When Whitney Houston died last year, one of the first pieces of audio memorabilia that swarmed the Internet was the isolated vocal track from her 1985 recording of “How Will I Know.”
Trust us, it will simultaneously give you chills and make you cry.
So it’s fitting that the first element you encounter in “Whitney! Celebrating the Musical Legacy of Whitney Houston” on display at the Grammy Museum in Los Angeles is a mini mixing board, where you can play with the faders to add more keyboards, layer electronic drumbeats and create a customized remix of the glossy pop song.
Or you can simply stand there and listen to her unadorned vocal track, which might be the most stunning example ever of her vocal range.
The special exhibit, which is at the museum until May 27, is primarily stocked with personal artifacts on loan from the Houston family.
There is the outfit from 1997’s “Cinderella,” in which Houston played the Fairy Godmother to Brandy’s title character, as well as her dress and coat from “Sparkle,” her last-ever film (and let it be known that while there was much chirping about how Houston was of a fuller figure when she died, her “Sparkle” dress doesn’t look much different in size than the “Cinderella” outfit).
Some of her more ostentatious costumes, such as the mirrored dress and mink coat from her short-lived 2010 “Nothing But Love” tour, co-exist with her simpler tastes, such as the white, beaded Bob Mackie gown she donned for the 1994 Grammys.
Fans can get a look at four of those gilded trophies, too, which sit in a glass case not far from Houston’s 1979 photo as a Wilhelmina model, the visual proof of a life that ran full circle.
But aside from the artifacts — and many, such as her New Hope Baptist Church choir robe and 1977 grade school diploma, will cloak you in sadness when you’re reminded of her untimely demise — the exhibit provides a smattering of interactive elements.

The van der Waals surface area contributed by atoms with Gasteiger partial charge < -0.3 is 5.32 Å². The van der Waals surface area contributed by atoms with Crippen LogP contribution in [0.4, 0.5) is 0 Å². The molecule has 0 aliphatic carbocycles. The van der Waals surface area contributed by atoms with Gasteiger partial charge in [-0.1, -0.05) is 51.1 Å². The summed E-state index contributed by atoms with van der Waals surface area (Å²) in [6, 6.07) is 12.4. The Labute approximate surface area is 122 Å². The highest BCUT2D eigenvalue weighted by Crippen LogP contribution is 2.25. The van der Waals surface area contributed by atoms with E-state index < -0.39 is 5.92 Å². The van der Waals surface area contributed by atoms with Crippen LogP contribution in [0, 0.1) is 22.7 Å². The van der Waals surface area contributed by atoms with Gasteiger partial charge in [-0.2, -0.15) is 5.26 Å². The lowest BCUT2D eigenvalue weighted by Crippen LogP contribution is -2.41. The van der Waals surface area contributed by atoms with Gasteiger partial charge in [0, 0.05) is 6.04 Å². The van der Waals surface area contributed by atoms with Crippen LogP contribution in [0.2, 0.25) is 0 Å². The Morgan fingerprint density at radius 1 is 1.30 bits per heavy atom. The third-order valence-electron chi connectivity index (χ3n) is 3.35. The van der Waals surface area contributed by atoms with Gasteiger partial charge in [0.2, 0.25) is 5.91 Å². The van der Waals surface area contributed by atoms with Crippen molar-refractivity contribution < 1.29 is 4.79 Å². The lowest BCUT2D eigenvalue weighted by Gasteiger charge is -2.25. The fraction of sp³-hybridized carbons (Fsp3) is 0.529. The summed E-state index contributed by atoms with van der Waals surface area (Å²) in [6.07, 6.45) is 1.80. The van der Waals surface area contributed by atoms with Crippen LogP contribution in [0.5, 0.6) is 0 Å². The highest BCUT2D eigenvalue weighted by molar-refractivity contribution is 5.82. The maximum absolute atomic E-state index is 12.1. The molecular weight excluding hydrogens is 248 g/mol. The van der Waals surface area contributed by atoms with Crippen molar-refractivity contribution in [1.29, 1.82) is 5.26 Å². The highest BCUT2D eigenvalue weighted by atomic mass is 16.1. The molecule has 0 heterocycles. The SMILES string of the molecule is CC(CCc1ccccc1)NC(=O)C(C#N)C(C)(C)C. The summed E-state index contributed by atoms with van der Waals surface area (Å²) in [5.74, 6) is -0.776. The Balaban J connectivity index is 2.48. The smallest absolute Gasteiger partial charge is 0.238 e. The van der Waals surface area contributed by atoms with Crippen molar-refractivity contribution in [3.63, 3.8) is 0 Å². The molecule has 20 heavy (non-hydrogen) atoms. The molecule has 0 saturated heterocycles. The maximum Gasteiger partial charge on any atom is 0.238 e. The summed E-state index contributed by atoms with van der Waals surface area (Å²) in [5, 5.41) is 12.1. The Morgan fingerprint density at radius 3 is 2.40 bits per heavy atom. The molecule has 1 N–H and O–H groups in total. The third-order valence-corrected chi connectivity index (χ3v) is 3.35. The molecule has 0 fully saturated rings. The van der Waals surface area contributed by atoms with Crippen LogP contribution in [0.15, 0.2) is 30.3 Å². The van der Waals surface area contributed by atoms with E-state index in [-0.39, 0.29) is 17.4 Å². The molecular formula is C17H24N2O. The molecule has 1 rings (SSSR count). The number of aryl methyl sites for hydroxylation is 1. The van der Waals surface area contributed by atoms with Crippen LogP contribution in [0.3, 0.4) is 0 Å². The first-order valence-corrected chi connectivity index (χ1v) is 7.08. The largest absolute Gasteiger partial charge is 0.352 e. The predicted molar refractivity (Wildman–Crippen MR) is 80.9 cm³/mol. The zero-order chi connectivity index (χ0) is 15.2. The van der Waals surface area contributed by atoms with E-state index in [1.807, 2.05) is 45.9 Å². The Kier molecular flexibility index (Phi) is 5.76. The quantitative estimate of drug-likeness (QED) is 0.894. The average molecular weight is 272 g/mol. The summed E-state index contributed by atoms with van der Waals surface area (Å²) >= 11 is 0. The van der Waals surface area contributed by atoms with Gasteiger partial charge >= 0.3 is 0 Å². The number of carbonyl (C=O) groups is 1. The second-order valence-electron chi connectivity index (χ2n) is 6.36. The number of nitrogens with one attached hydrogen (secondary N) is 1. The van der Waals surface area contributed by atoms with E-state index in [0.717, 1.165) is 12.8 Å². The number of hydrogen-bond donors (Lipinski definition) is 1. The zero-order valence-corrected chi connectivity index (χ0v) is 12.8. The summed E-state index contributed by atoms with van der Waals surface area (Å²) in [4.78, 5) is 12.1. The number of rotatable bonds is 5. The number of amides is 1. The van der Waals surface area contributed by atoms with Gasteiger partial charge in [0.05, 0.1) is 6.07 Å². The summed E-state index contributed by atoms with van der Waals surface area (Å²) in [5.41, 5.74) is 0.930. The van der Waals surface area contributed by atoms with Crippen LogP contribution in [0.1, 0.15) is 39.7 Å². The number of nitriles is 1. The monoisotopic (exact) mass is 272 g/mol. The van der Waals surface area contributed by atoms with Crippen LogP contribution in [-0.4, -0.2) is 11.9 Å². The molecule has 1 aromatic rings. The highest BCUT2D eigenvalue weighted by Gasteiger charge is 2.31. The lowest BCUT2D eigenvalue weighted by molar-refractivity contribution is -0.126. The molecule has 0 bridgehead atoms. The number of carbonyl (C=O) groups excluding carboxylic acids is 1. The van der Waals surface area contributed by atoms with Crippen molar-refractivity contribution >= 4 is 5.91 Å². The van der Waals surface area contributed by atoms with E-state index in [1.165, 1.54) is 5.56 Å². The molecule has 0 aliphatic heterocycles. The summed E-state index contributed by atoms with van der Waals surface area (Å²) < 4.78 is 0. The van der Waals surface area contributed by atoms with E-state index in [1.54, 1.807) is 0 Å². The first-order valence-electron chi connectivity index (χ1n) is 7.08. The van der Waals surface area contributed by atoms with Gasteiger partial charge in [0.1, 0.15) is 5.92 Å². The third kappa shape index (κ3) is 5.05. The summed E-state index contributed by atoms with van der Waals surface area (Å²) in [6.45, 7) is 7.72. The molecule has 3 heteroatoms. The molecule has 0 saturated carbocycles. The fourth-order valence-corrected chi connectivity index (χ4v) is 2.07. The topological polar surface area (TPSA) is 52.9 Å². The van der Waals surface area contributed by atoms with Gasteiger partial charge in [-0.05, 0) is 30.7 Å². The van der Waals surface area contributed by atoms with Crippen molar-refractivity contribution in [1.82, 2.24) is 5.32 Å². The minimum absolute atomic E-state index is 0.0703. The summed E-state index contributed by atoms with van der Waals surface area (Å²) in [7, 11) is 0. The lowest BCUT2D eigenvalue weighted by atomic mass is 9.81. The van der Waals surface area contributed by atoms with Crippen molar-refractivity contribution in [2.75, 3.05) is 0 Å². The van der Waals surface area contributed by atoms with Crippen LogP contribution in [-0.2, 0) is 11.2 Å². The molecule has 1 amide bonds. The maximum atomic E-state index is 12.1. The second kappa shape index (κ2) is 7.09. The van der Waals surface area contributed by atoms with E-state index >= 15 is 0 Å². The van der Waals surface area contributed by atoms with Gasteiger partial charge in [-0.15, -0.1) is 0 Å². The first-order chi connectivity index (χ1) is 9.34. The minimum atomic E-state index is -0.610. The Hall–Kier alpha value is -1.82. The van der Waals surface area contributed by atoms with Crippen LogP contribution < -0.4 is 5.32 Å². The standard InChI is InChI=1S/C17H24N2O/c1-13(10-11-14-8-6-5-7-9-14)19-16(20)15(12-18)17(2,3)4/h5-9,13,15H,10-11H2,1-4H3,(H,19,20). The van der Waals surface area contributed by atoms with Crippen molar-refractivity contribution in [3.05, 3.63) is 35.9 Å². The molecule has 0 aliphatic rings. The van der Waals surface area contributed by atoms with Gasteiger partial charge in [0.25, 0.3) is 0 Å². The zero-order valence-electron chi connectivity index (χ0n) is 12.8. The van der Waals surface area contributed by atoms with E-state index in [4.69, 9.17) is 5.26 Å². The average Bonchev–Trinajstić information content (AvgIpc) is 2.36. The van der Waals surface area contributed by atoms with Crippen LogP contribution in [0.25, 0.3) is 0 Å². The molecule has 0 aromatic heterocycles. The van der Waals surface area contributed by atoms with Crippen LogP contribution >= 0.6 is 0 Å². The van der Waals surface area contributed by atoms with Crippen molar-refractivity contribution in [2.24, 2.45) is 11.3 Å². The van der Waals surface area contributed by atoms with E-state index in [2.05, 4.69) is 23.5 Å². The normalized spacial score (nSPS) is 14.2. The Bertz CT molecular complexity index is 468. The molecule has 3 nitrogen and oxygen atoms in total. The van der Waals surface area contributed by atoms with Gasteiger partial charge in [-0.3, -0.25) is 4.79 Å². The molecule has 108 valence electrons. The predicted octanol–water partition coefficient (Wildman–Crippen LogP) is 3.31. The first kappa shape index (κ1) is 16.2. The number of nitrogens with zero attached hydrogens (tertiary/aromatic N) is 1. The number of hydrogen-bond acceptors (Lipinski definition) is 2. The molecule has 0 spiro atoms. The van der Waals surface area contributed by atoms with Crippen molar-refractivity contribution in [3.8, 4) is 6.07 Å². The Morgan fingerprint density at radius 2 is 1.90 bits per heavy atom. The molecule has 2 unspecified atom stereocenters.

A small, stuffy recording booth sits in the back of the exhibit, where a video of Narada Michael Walden, a frequent producer of Houston’s songs, plays on a video loop. Walden instructs the guest in the booth how and when to sing background vocals on “I Wanna Dance With Somebody (Who Loves Me)” alongside Houston in the song’s video. If you’re brave, try it, but be warned that people walking around the exhibit can hear you warbling.
For those who would rather hear Houston sing than participate in the exercise, a Microsoft Surface touch table allows fans to call up and watch performance clips (with headphones), while other interactive stations provide opportunities to listen to songs she recorded for movies as well as her Grammy-winning triumphs.
While strolling the handful of aisles that house the exhibit, video interviews with Walden and other longtime Houston collaborators, such as her former music director Rickey Minor and super-producer David Foster, spin continuously as cues to remember Houston’s musical greatness — which really doesn’t take much prodding.